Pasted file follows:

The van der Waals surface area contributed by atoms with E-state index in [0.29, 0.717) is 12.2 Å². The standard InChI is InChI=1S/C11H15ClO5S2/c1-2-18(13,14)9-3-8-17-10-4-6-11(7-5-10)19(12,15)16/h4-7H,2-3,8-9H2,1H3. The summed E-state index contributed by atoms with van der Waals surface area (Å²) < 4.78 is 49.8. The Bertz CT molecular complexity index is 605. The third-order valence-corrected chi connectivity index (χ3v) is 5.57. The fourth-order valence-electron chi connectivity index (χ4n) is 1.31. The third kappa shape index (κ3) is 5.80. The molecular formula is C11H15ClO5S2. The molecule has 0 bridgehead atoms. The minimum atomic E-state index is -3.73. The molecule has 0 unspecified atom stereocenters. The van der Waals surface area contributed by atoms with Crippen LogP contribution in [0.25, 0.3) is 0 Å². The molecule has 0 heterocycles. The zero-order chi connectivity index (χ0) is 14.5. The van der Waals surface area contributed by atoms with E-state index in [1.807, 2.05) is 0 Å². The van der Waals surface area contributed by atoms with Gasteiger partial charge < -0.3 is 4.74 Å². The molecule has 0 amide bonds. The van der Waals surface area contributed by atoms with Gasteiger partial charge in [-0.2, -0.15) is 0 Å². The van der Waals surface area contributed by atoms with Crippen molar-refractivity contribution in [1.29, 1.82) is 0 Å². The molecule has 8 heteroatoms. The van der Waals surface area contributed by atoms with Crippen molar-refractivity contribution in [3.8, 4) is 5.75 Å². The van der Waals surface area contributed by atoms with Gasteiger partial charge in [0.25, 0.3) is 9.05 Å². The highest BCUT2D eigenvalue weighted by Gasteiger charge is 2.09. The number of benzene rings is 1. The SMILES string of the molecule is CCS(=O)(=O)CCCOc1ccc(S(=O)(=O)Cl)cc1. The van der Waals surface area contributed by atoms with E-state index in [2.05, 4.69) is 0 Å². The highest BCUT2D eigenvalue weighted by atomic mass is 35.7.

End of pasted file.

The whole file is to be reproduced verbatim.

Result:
The van der Waals surface area contributed by atoms with E-state index in [0.29, 0.717) is 12.2 Å². The standard InChI is InChI=1S/C11H15ClO5S2/c1-2-18(13,14)9-3-8-17-10-4-6-11(7-5-10)19(12,15)16/h4-7H,2-3,8-9H2,1H3. The summed E-state index contributed by atoms with van der Waals surface area (Å²) < 4.78 is 49.8. The Bertz CT molecular complexity index is 605. The third-order valence-corrected chi connectivity index (χ3v) is 5.57. The fourth-order valence-electron chi connectivity index (χ4n) is 1.31. The third kappa shape index (κ3) is 5.80. The molecular formula is C11H15ClO5S2. The molecule has 0 bridgehead atoms. The minimum atomic E-state index is -3.73. The molecule has 0 unspecified atom stereocenters. The van der Waals surface area contributed by atoms with Crippen LogP contribution in [0.25, 0.3) is 0 Å². The molecule has 0 heterocycles. The zero-order chi connectivity index (χ0) is 14.5. The van der Waals surface area contributed by atoms with E-state index in [1.807, 2.05) is 0 Å². The van der Waals surface area contributed by atoms with Gasteiger partial charge < -0.3 is 4.74 Å². The molecule has 0 amide bonds. The van der Waals surface area contributed by atoms with Gasteiger partial charge in [-0.2, -0.15) is 0 Å². The van der Waals surface area contributed by atoms with Crippen molar-refractivity contribution in [1.29, 1.82) is 0 Å². The molecule has 8 heteroatoms. The van der Waals surface area contributed by atoms with Crippen molar-refractivity contribution in [3.8, 4) is 5.75 Å². The van der Waals surface area contributed by atoms with Gasteiger partial charge in [0.25, 0.3) is 9.05 Å². The highest BCUT2D eigenvalue weighted by Gasteiger charge is 2.09. The number of benzene rings is 1. The SMILES string of the molecule is CCS(=O)(=O)CCCOc1ccc(S(=O)(=O)Cl)cc1. The van der Waals surface area contributed by atoms with E-state index in [2.05, 4.69) is 0 Å². The highest BCUT2D eigenvalue weighted by atomic mass is 35.7.